Want less lawn work? Start with the seeds.

Low-mow lawn from Eco-Lawn seed, Wildflower Farm.

If you are a lawn owner, perhaps you’ve wondered if there’s a way reduce the commitment and still have healthy grass. According to some in the turf industry, there is—and it starts with the seeds.

We’re not talking here about a conventional lawn gone feral, nor the patchy grass that some call “freedom lawns” or “organic by neglect.” These seed mixes bear labels such as “low-mow,” “low-work-and-water,” or “drought-tolerant.” What do we need to know in order to shop wisely for these low-input lawn seeds?

Understanding seed descriptions . . .

Seed descriptions

They're so small, but not so simple. Seeds seem as though they should be easy to buy, but there is actually a lot to know. Open-pollinated, heirloom, hybrid F1 and hybrid F2? Treated and untreated seeds? Non-GE and non-GMO seeds? Conventional, ecologically grown, or organic?

If it seems confusing, I hope my recent article, "The art of picking seeds,"  in The Day community papers and helps you find your perfect selections for the 2014 growing season.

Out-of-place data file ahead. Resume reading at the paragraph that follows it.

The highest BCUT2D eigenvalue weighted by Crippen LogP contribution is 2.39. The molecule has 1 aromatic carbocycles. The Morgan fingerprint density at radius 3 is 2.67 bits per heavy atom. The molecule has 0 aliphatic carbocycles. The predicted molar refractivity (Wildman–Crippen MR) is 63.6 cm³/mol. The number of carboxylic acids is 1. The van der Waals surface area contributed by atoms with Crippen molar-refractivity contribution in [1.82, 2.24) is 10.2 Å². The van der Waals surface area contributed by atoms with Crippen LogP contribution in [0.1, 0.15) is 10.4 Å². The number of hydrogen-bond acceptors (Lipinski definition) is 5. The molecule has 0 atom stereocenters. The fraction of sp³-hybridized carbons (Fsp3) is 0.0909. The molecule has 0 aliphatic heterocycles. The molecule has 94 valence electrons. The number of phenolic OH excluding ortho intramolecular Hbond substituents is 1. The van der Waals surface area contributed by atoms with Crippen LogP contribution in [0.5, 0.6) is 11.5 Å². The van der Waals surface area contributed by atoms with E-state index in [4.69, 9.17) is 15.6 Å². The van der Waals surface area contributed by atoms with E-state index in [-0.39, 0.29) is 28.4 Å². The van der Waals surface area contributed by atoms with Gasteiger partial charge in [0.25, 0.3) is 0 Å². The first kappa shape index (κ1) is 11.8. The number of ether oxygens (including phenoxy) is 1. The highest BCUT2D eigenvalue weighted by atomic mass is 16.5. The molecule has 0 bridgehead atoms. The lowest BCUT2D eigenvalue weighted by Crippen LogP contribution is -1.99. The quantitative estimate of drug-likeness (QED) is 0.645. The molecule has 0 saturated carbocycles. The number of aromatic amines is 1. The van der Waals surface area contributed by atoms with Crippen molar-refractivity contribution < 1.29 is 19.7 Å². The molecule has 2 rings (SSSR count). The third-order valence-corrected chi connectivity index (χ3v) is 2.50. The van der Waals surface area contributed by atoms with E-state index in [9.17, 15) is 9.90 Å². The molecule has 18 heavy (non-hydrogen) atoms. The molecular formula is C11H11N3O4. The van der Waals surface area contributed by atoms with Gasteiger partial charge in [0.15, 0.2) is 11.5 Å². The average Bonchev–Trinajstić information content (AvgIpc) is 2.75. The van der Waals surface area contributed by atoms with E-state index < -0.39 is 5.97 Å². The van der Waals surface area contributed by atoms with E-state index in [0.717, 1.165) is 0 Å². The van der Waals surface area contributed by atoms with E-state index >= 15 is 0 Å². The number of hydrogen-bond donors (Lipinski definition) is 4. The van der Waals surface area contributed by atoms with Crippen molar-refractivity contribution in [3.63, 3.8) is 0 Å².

If you have trouble with the link, please download the article below. 

The rich history of Connecticut seed companies

Antique seed consignment box.

They look so innocent and inviting, those little seed packets on retail counters this month. Little did I realize what a long and complex history Connecticut seed companies have had. This article was a lot of fun to write--and there's more. For example,  Comstock Ferre in Wethersfield is believed to be the first to put color illustrations on seed packets, which they called "papers" in the early days. A second installment on Connecticut seeds will be in my "Green & Growing" column in a couple of weeks.  

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